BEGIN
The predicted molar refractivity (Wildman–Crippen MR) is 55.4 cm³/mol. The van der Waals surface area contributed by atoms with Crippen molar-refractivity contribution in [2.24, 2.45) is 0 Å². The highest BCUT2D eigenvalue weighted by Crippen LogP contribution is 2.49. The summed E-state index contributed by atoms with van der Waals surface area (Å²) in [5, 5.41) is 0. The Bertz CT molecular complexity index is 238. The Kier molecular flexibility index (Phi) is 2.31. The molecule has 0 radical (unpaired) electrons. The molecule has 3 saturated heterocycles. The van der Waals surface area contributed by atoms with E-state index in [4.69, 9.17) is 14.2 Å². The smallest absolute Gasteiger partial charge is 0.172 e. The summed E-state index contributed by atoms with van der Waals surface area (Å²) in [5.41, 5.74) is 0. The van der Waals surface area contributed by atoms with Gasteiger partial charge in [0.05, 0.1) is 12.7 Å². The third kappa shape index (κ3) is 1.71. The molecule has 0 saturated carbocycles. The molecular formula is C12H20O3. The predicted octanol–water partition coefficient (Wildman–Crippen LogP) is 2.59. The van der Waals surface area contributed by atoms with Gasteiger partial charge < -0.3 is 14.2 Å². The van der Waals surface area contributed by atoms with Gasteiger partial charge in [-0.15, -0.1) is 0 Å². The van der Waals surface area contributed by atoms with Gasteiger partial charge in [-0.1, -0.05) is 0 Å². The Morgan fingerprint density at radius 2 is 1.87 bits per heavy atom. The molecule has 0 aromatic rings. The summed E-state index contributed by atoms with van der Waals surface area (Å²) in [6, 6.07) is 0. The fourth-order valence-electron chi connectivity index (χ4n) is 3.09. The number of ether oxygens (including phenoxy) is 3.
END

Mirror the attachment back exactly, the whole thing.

The predicted molar refractivity (Wildman–Crippen MR) is 55.4 cm³/mol. The van der Waals surface area contributed by atoms with Crippen molar-refractivity contribution in [2.24, 2.45) is 0 Å². The highest BCUT2D eigenvalue weighted by Crippen LogP contribution is 2.49. The summed E-state index contributed by atoms with van der Waals surface area (Å²) in [5, 5.41) is 0. The Bertz CT molecular complexity index is 238. The Kier molecular flexibility index (Phi) is 2.31. The molecule has 0 radical (unpaired) electrons. The molecule has 3 saturated heterocycles. The van der Waals surface area contributed by atoms with E-state index in [4.69, 9.17) is 14.2 Å². The smallest absolute Gasteiger partial charge is 0.172 e. The summed E-state index contributed by atoms with van der Waals surface area (Å²) in [5.41, 5.74) is 0. The van der Waals surface area contributed by atoms with Gasteiger partial charge in [0.05, 0.1) is 12.7 Å². The third kappa shape index (κ3) is 1.71. The molecule has 0 saturated carbocycles. The molecular formula is C12H20O3. The predicted octanol–water partition coefficient (Wildman–Crippen LogP) is 2.59. The van der Waals surface area contributed by atoms with Gasteiger partial charge < -0.3 is 14.2 Å². The van der Waals surface area contributed by atoms with Gasteiger partial charge in [-0.15, -0.1) is 0 Å². The van der Waals surface area contributed by atoms with Gasteiger partial charge in [-0.1, -0.05) is 0 Å². The Morgan fingerprint density at radius 2 is 1.87 bits per heavy atom. The molecule has 0 aromatic rings. The summed E-state index contributed by atoms with van der Waals surface area (Å²) in [6, 6.07) is 0. The fourth-order valence-electron chi connectivity index (χ4n) is 3.09. The number of ether oxygens (including phenoxy) is 3.